Because dental staff must work inches from patients, with mouths open wide as they expirate, they strive to keep aerosol-generating procedures to a minimum. As a result, some of the more traditional teeth-cleaning and operatory workflows have changed.

Tooth isolation, using a rubber dental dam in conjunction with a saliva ejector, is a long-time standard of care for nonsurgical endodontic treatment. However, with the advent of COVID-19, dentists are turning to newer high-volume evacuation (HVE) intraoral suction devices.

Isolite® is a high-powered suction system attached to a plastic mouthpiece. During a routine cleaning, the Isolite is placed first on one side of the mouth and then moved to the other, each time wedged against the back teeth. This brightly lit device simultaneously holds the tongue in the back of the mouth and the mouth open while whisking all manner of dental detritus out of the way and down a suction tube.

DryShield performs all of the tasks of a high-powered suction evacuator, bite block, tongue shield, and oral pathway protector in one easy-to-use device, to help eliminate aerosol and overspray, while keeping the dental work area completely dry.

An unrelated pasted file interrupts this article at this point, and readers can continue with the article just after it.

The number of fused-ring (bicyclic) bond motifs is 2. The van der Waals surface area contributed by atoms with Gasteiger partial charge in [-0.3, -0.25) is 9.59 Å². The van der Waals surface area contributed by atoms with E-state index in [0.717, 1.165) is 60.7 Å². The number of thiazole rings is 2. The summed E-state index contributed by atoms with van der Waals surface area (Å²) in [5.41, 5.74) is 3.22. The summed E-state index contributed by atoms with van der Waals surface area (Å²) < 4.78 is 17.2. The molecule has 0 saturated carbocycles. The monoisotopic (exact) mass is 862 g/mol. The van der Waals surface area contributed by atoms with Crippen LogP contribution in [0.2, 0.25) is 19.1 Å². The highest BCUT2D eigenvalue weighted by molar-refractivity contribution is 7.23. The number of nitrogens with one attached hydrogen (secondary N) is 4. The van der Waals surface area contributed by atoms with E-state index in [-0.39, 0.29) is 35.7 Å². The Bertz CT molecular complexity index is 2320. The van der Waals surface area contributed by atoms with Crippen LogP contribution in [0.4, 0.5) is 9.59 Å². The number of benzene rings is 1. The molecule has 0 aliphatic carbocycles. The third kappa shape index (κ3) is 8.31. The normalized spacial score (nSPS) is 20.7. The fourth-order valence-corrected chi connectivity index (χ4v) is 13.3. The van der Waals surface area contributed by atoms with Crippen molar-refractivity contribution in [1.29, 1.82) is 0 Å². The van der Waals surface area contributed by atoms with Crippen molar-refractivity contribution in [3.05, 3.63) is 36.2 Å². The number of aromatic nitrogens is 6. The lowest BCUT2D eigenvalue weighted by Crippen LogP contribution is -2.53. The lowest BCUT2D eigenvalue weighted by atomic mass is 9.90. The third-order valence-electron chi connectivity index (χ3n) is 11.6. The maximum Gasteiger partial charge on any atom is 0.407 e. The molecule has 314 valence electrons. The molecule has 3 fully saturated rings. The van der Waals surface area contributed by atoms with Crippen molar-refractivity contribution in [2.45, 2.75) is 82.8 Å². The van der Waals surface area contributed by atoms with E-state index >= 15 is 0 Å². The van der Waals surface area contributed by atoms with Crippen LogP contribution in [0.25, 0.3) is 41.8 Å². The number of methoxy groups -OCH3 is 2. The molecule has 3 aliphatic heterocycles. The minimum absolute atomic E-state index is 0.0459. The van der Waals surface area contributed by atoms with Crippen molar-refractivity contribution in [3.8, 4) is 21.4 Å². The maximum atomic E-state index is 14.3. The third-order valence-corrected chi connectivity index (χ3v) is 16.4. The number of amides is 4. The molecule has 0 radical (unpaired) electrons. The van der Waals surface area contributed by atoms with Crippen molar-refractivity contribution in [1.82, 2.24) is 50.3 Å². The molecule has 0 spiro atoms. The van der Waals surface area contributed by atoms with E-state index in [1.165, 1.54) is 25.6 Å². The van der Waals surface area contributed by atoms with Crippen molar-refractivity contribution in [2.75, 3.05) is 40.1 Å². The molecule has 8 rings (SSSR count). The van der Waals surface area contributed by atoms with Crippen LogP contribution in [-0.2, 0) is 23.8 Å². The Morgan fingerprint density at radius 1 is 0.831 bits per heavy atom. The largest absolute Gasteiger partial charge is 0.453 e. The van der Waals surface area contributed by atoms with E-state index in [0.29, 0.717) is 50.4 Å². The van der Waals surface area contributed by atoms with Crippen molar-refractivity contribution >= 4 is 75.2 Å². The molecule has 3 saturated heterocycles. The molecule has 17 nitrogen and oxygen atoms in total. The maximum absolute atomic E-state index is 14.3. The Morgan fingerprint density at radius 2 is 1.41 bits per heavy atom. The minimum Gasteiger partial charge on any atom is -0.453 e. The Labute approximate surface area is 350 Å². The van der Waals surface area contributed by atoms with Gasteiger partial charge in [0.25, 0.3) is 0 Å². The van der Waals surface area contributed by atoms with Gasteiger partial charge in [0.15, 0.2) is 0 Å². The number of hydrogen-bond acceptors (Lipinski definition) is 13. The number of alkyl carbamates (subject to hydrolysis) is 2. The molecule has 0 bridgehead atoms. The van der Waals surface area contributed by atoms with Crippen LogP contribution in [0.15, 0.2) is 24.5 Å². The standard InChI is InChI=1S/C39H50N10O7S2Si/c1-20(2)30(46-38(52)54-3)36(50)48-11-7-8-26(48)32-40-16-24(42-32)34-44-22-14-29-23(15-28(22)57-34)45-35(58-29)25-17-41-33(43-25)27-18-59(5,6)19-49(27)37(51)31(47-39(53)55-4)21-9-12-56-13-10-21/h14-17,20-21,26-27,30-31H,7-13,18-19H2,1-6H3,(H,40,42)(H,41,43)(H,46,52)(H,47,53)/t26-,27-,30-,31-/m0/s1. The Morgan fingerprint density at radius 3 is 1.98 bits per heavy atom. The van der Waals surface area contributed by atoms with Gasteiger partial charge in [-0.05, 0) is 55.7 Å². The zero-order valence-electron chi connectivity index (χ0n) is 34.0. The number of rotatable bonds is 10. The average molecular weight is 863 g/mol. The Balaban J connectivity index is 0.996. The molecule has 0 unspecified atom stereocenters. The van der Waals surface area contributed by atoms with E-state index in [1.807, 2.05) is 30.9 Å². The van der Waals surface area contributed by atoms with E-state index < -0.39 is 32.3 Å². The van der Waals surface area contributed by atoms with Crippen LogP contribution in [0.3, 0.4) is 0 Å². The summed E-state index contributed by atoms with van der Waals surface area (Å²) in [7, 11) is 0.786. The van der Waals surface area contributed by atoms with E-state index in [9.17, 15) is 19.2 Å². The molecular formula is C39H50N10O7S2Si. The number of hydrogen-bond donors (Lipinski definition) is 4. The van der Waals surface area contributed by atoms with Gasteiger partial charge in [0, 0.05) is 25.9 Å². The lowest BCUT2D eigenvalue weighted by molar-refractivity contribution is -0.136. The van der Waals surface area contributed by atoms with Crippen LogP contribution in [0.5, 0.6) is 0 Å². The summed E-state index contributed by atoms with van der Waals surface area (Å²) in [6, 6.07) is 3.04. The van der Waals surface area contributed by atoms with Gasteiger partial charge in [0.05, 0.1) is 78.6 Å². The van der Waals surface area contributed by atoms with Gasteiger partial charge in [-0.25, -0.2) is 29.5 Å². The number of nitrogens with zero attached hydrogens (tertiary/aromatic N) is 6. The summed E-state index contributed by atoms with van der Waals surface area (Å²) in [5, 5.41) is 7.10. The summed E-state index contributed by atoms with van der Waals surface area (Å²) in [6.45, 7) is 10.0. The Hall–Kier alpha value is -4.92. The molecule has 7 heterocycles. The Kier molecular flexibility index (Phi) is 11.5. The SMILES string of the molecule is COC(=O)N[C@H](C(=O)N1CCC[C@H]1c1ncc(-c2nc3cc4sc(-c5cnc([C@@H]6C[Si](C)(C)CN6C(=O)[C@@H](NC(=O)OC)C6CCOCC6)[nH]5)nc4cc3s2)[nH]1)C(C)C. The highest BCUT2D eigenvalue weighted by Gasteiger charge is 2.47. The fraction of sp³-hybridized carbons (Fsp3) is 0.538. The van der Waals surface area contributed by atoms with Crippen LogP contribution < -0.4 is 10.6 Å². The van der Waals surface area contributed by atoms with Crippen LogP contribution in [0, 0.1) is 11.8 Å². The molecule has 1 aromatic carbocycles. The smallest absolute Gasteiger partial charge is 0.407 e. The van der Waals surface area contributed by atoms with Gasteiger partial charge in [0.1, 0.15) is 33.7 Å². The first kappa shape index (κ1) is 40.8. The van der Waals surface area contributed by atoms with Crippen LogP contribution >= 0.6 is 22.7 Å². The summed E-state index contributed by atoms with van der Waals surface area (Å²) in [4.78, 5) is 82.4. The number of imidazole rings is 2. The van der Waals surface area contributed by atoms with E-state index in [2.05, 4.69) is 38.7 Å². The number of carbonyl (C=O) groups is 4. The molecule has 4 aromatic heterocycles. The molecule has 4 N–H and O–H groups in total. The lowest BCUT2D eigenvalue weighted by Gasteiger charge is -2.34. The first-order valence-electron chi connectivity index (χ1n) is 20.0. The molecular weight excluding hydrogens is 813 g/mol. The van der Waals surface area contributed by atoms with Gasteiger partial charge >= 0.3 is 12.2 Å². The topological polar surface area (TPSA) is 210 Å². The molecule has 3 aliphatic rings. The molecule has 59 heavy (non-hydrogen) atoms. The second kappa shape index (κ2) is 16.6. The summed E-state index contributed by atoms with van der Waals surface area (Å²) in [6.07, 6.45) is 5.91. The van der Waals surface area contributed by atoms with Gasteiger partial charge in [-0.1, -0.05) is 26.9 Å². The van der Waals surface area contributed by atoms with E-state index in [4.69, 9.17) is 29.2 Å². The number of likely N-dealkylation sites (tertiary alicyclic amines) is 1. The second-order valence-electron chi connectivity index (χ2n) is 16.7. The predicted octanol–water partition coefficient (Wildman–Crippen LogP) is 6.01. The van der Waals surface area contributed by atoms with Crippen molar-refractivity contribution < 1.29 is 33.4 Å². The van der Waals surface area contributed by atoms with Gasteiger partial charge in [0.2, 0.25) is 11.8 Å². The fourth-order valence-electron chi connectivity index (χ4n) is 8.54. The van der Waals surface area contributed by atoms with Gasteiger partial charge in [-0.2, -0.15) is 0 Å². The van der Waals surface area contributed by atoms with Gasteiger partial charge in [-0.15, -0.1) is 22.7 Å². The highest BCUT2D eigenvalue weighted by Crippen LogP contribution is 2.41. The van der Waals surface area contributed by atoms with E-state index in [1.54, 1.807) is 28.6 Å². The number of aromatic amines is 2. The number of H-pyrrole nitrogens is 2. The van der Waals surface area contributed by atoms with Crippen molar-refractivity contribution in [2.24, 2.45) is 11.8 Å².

Mr. Thirsty is a hands-free, high-volume suction device with built-in bite block, tongue retraction, cheek and airway protection, to block droplets of patients’ saliva from spreading in the operatory.

Ivory® ReLeaf™ is a hands-free HVE suction device that conveniently connects to existing dental vacuum systems. ReLeaf assists with evacuation, retraction and maintaining a dry field during various dental and hygiene procedures. Dentists can work in all four quadrants with ergonomic comfort and full view of oral cavity — without need to move around.

Fresh Air

With the onset of COVID-19, many dental practices took additional steps to effectively reduce airborne particles, employing a broad array of new technologies, combined with proven standard procedures, including air filtration systems.

“Our office is proud to offer Surgically Clean Air. We have two large units that filter the entire office, as well as a smaller unit in each operatory,” adds Dr. Medema. “I am a strong believer in air-filtration systems—they not only help combat respiratory illness but also help clean other aerosols that are generated during dental procedures.”

Dental practices such as Mint Springs Dentistry have installed a new HVAC ventilation system containing HEPA filters, MERV 16 filters, and UV lights, in addition to procedural deep-disinfecting after each patient. Overall, efficient sterilization workflows, aerosol containment, air management, and following OSHA rules and CDC guidelines are here to stay, even after the pandemic comes to an end.

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¹Guidelines for Infection Control in Dental Health-Care Settings.
²Summary of Infection Prevention Practices in Dental Settings–Basic Expectations for Safe Care.
³Best Practices for Infection Control in Dental Clinics During the COVID-19 Pandemic